Optimized yield in offshore wind farms: Measurement campaign in C²-Wakes project gets underway

Press release /

Together with its project partners RWE, ForWind (University of Oldenburg – Institute of Physics), and Helmholtz-Zentrum Hereon, the Fraunhofer Institute for Wind Energy Systems IWES is investigating in the “C²-Wakes – Controlled Cluster Wakes” research project how the total energy yield of offshore wind farms can be optimized. The aim of the project is to utilize an extensive offshore wind measurement campaign and modeling methods to determine if and how large-scale wake effects and the global blockage effect can be reduced in the future. The project is set to make significant contributions to climate change mitigation and ensure reliable and cost-efficient energy supply. To date, little research on this topic has been conducted anywhere in the world. The project is being funded by the German Federal Ministry for Economic Affairs and Climate Action (BMWK) with a total of around €2.86 million.

© “Copernicus Sentinel data [2020]”
Radar image from the European Sentinel-1A satellite showing wakes behind offshore wind farms in the German Bight. The atmospheric conditions at this time resulted in exceptionally far-reaching wake effects.
© Jörge Schneemann [2024]
Scanning Lidar device temporarily installed on the nacelle of a wind turbine at RWE’s offshore wind farm Amrumbank West as part of the C²-Wakes project.

Space-efficient wind energy expansion required

By 2030, at least 80% of electricity is to be produced from renewable energies. Offshore wind energy has an important role to play in this endeavor, and the expansion plans and associated tendering volumes have accordingly been significantly increased. The German government plans to increase the offshore wind energy capacity to at least 30 gigawatts (GW) by 2030 and at least 70 GW by 2045. This growth is regulated and promoted in the German Offshore Wind Energy Act (WindSeeG). The strategic planning is laid down in the area development plan and is relevant for the design, installation, and operation of wind farms. As the areas available for offshore wind farm development in the German Bight are limited, efficient utilization of this space is required to maximize the benefit of offshore wind. Therefore, offshore wind farms are often installed in groups known as clusters. Precise determination of the wind potential helps to optimize the energy yield from the areas. In the Controlled Cluster Wakes research project, “C²-Wakes” for short, scientists are investigating how the planning and operation of large offshore wind farms and wind farm clusters can be improved and rendered more efficient.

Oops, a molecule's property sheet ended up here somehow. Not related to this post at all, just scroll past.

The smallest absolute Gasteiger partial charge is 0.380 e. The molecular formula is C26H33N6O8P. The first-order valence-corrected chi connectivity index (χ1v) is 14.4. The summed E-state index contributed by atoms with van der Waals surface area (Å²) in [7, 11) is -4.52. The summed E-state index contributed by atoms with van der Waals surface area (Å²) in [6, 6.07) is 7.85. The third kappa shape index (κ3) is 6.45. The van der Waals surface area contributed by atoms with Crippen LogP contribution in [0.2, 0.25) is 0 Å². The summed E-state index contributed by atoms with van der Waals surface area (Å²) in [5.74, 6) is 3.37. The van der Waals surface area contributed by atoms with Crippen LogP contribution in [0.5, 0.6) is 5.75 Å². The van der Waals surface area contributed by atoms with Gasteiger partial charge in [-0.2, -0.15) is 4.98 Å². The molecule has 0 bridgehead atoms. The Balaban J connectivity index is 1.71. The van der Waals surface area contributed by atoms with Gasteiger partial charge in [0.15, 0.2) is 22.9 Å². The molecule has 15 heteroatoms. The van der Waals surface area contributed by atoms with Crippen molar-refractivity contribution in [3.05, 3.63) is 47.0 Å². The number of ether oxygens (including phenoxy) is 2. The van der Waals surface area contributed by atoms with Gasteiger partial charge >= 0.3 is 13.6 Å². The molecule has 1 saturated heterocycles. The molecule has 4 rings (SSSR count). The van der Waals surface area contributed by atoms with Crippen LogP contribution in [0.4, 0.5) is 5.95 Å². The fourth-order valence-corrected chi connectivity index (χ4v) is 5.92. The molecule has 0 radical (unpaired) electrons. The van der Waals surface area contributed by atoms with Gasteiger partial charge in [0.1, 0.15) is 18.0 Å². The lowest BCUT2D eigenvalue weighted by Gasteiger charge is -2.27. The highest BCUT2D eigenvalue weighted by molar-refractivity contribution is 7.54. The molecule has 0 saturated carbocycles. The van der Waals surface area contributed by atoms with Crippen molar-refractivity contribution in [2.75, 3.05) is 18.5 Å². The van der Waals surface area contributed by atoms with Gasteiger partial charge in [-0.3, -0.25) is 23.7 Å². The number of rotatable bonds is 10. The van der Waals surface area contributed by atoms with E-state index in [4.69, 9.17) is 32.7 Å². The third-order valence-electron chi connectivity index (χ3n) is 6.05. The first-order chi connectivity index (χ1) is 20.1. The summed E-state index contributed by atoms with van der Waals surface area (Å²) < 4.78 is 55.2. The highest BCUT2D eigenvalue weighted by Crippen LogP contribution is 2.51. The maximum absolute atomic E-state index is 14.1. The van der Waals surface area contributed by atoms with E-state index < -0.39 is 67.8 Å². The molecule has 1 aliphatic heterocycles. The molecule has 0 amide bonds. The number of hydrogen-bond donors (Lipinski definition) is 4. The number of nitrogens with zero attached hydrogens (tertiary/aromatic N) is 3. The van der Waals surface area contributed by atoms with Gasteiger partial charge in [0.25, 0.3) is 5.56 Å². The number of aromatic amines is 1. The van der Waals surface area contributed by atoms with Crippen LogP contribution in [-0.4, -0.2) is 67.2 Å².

Improved methods for optimized wind farm yields

The turbines in large wind farm clusters can influence each other, with wakes with lower wind speeds and higher turbulence developing behind the turbines. Improved modeling and measurement of the wakes thus allows optimized site selection and resource planning for future offshore wind farms. The scientists plan to investigate how wakes from different wind farms overlap and how wake-optimized operational management may impact these effects in large offshore wind farms on both internal and also large-scale wakes. This requires extensive measurements and validated models. To this end, the project team is collecting data via a comprehensive scanning lidar measurement campaign in RWE’s Amrumbank West offshore wind farm close to the German island of Heligoland. The devices installed on the wind turbine nacelles measure the flow fields downstream of the wind turbines. Using the acquired data, the scientists can analyze how the wind speeds evolve within the wind farm as well as how internal and large-scale wake effects behind the wind farm change if the control strategy is adapted, for example by testing wake steering.

“In the C²-Wakes project, we can draw on our findings from the earlier research project X-Wakes, where we gained a fundamental understanding of the interaction between long-range wake effects, the global blockage effect, and the coasts in the German Bight. These findings help us to investigate whether and how large-scale wind farm effects can be influenced. Among other things, we are combining assumptions about future wind turbine technologies, wind farm designs, and active wake steering,” explained Dr. Martin Dörenkämper, project coordinator, Fraunhofer IWES.